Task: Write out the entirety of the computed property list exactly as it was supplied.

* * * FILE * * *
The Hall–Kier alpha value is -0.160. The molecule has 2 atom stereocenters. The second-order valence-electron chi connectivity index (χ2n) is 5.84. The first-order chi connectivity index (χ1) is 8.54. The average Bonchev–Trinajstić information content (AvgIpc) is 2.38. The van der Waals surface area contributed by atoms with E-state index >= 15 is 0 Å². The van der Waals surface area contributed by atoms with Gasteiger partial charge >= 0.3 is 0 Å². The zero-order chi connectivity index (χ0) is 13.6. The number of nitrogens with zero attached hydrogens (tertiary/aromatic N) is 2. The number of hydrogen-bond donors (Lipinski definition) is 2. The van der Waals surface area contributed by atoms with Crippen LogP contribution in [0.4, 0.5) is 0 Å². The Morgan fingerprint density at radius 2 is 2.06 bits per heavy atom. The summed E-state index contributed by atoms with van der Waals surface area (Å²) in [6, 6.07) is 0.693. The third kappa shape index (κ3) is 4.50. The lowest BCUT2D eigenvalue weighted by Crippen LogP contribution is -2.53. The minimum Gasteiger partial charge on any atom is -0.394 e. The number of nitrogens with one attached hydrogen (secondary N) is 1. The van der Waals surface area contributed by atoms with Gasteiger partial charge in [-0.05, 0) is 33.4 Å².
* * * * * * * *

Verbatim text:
The Hall–Kier alpha value is -0.160. The molecule has 2 atom stereocenters. The second-order valence-electron chi connectivity index (χ2n) is 5.84. The first-order chi connectivity index (χ1) is 8.54. The average Bonchev–Trinajstić information content (AvgIpc) is 2.38. The van der Waals surface area contributed by atoms with E-state index >= 15 is 0 Å². The van der Waals surface area contributed by atoms with Gasteiger partial charge >= 0.3 is 0 Å². The zero-order chi connectivity index (χ0) is 13.6. The number of nitrogens with zero attached hydrogens (tertiary/aromatic N) is 2. The number of hydrogen-bond donors (Lipinski definition) is 2. The van der Waals surface area contributed by atoms with Crippen LogP contribution in [0.4, 0.5) is 0 Å². The Morgan fingerprint density at radius 2 is 2.06 bits per heavy atom. The summed E-state index contributed by atoms with van der Waals surface area (Å²) in [6, 6.07) is 0.693. The third kappa shape index (κ3) is 4.50. The lowest BCUT2D eigenvalue weighted by Crippen LogP contribution is -2.53. The minimum Gasteiger partial charge on any atom is -0.394 e. The number of nitrogens with one attached hydrogen (secondary N) is 1. The van der Waals surface area contributed by atoms with Gasteiger partial charge in [-0.05, 0) is 33.4 Å².